Mandatory “Draft Provisional Constitution (DPC)” to 135
Traditional Leaders (TLs)” and 825-member “National Constituent
Assembly (NCA) with the official message that both groups are not allowed to make amendments to the draft document or to reject it. The UN-led Constitution-Making Process for Somalia could be described all but “legitimate, accountable, transparent, participatory, inclusive and most importantly Somali-led” as claimed by the Special Representative of the UN Secretary General (SRSG) and head of the United Nations Political Office for Somalia (UNPOS).
From the beginning, the Constitutional process has been funded, managed and controlled by the IC through United Nations bodies and the International Development Law Organization (IDLO) which implements the Italian funded project for “Supporting the Constitutional Review Process (CRP) in Somalia.” On July 23, UNPOS released a revised version of DPC previously signed by the six (6) signatories of the Roadmaps process in Nairobi, Kenya on June 23, 2012. It issued a new Guide Book explaining the contents of the DPC. Additionally, for surprise reversal of position, the SRSG announced the increase of the number of Members of People’s House of Federal Parliament (FP) from 225 to 275 members.
Two mysterious committees- a Technical Review Committee and a Transitional Federal Government (TFG) Joint Implementation Unit– have the discretionary power to amend continually the DPC while UNPOS has brazenly overruled the proposals for amendments or postponement of DPC debate from the majority of the Somali leaders. The Minister for Constitution, Federalism and Reconciliation, Hon Abdurahman Hosh told the NCA members in clear terms that they should not waste their time studying the already pre-approved mandatory Draft Constitution and they should applaud for the work done as a sign of appreciation. Otherwise NCA members could be labeled as “spoilers.” UNPOS has predetermined that just one-fourth of 825 NCA-member is needed to vote on a loaded question. Even if NCA rejects it, DPC remains the law of the land. Somalia has been subjected to a transitional system of governance and to a Constitution-Making process never experienced in recent history.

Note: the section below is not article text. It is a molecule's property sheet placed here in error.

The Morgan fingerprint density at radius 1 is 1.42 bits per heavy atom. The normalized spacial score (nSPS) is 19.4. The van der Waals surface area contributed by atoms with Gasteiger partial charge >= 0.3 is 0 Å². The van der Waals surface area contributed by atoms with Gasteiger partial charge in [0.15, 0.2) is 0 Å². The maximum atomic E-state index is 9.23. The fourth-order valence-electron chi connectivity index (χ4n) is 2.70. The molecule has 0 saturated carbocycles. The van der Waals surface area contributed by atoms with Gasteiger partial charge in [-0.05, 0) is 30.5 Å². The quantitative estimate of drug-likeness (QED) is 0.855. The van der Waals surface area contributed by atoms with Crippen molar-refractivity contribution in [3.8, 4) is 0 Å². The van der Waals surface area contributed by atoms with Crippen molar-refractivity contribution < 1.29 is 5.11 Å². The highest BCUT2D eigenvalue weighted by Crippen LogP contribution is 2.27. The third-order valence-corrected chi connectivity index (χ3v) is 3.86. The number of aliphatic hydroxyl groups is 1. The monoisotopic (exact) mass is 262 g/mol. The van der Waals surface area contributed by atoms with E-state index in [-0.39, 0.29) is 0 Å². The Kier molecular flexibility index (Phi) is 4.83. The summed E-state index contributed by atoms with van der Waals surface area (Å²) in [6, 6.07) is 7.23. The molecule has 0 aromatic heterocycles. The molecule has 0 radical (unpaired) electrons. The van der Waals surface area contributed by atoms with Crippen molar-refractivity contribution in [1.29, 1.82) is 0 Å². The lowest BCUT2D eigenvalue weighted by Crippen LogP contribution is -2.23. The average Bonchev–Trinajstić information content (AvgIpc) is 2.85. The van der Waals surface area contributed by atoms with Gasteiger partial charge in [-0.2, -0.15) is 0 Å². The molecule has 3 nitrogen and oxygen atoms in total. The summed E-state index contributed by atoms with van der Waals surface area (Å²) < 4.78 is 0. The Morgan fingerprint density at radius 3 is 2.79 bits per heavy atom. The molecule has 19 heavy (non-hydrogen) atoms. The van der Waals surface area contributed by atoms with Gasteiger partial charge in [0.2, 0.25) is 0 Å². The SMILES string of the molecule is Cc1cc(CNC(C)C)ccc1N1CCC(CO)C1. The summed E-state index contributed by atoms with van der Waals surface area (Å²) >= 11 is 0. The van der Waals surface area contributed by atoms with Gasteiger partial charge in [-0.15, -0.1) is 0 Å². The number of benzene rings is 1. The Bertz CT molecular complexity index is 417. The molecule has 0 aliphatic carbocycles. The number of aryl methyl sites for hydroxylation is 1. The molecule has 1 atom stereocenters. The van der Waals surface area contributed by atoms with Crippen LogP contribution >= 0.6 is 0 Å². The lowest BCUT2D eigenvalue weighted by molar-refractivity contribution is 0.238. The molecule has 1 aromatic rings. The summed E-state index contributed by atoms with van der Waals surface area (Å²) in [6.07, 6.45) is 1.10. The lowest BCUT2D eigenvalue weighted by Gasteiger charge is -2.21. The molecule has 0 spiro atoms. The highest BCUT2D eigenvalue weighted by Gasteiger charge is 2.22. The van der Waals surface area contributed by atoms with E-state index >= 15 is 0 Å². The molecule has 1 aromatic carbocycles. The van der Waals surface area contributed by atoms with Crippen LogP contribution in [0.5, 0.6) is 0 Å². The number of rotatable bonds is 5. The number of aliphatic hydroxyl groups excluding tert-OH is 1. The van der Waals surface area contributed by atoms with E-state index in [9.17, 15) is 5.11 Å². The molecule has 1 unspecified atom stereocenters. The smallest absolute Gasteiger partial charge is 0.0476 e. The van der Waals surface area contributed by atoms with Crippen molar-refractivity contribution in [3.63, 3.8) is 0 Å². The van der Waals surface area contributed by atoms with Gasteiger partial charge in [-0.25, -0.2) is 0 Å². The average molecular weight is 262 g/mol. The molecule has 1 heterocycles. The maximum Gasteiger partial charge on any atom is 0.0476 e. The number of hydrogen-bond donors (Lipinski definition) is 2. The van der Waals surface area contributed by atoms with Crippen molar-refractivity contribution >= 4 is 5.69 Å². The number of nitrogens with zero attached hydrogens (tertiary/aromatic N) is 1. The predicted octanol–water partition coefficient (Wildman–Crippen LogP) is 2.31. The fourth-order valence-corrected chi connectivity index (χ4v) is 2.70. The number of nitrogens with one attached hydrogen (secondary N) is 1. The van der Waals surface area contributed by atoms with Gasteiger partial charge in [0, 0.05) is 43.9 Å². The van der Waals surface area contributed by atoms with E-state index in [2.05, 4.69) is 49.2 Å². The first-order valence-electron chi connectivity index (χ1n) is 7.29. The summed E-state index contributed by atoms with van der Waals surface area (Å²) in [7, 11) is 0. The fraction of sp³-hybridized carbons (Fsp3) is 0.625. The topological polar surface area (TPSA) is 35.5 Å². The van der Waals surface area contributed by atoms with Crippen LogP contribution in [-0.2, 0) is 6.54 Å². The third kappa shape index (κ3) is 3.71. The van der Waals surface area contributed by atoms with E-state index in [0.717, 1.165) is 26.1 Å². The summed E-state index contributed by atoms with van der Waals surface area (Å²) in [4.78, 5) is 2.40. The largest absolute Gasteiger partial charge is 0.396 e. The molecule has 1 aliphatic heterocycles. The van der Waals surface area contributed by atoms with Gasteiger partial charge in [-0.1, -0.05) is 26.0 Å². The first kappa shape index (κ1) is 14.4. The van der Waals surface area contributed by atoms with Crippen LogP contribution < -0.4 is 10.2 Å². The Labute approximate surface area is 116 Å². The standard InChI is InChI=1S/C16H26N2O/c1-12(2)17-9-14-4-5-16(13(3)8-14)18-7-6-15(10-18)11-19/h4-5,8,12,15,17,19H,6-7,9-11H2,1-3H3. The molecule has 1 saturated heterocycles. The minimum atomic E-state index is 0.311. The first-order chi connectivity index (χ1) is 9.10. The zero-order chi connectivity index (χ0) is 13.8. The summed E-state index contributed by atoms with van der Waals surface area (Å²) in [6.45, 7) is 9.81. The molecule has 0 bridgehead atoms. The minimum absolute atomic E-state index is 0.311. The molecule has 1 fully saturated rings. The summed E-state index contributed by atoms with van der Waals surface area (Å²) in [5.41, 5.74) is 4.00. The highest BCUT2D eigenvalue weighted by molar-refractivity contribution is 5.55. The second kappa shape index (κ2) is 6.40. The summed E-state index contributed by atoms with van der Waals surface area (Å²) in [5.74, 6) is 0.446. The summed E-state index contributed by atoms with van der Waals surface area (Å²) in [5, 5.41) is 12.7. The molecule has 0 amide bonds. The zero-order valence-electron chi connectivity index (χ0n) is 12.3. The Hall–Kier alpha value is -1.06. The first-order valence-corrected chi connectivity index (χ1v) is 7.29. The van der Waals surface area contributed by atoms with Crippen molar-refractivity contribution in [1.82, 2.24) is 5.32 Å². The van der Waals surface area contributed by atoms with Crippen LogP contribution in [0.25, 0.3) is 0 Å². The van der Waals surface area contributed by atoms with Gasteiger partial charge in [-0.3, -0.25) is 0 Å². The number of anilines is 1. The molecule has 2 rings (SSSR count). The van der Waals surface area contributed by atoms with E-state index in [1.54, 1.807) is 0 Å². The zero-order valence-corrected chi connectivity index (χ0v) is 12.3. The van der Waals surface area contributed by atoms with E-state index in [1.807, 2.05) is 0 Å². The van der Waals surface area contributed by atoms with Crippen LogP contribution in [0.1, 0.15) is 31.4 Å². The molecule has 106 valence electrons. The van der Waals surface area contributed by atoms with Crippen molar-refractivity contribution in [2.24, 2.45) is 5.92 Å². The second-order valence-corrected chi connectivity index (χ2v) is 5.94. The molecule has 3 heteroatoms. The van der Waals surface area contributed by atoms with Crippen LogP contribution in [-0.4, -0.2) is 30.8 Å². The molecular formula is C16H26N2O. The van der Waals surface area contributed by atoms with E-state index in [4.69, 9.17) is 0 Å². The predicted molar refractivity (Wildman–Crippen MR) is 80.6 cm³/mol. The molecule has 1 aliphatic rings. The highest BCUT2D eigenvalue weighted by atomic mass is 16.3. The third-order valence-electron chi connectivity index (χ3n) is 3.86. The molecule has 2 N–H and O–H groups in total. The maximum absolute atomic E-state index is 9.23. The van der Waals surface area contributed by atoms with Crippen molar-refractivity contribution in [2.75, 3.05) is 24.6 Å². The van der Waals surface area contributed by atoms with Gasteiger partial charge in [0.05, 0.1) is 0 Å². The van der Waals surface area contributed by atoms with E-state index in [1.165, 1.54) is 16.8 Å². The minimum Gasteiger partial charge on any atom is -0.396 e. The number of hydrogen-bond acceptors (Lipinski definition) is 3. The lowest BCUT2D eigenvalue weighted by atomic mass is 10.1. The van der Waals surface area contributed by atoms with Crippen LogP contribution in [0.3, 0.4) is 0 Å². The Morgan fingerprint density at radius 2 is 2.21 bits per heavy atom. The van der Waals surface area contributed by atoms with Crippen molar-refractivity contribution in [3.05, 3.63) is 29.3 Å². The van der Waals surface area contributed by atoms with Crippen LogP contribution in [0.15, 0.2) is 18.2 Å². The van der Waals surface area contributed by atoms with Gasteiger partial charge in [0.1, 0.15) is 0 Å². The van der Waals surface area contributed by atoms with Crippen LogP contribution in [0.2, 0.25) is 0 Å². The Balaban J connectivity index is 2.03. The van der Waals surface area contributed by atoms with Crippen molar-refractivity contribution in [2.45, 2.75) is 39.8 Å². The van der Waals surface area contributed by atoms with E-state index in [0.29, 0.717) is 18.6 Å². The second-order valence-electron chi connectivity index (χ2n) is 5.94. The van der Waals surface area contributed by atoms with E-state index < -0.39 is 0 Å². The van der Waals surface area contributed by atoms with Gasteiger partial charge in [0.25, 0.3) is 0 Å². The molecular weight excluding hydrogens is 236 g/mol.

The latest version of DPC contains 143 articles and its predictable effect is the “End of Somalia as a country and people” and “not the End of Transition period for permanent system of governance.” The provisions of DPC promote all sorts of problems and political dynamics such as social fragmentation and conflicts, secession or separation, foreign claims over Somali territory, primacy of international laws over Somalia laws, long term foreign military occupation, installation of bogus Federal Government (FG) and protracted stalemate over the formation of Federal Member States (FMSs).
Salient provisions of the DPC
The Guide Book which explains main salient provisions of the DPC outlines the followings:
1) Federalism: DPC prescribes a Federal system of government (Federalism) for Somalia for three reasons:
(a) To accommodate the existing regional governments, specifically Puntland or GalMudug; No mention of Somaliland.
(b) To accommodate the distinct regional needs of the Somali people. This Somali distinction echoes Ethiopia’s strategic perspective towards Somalia.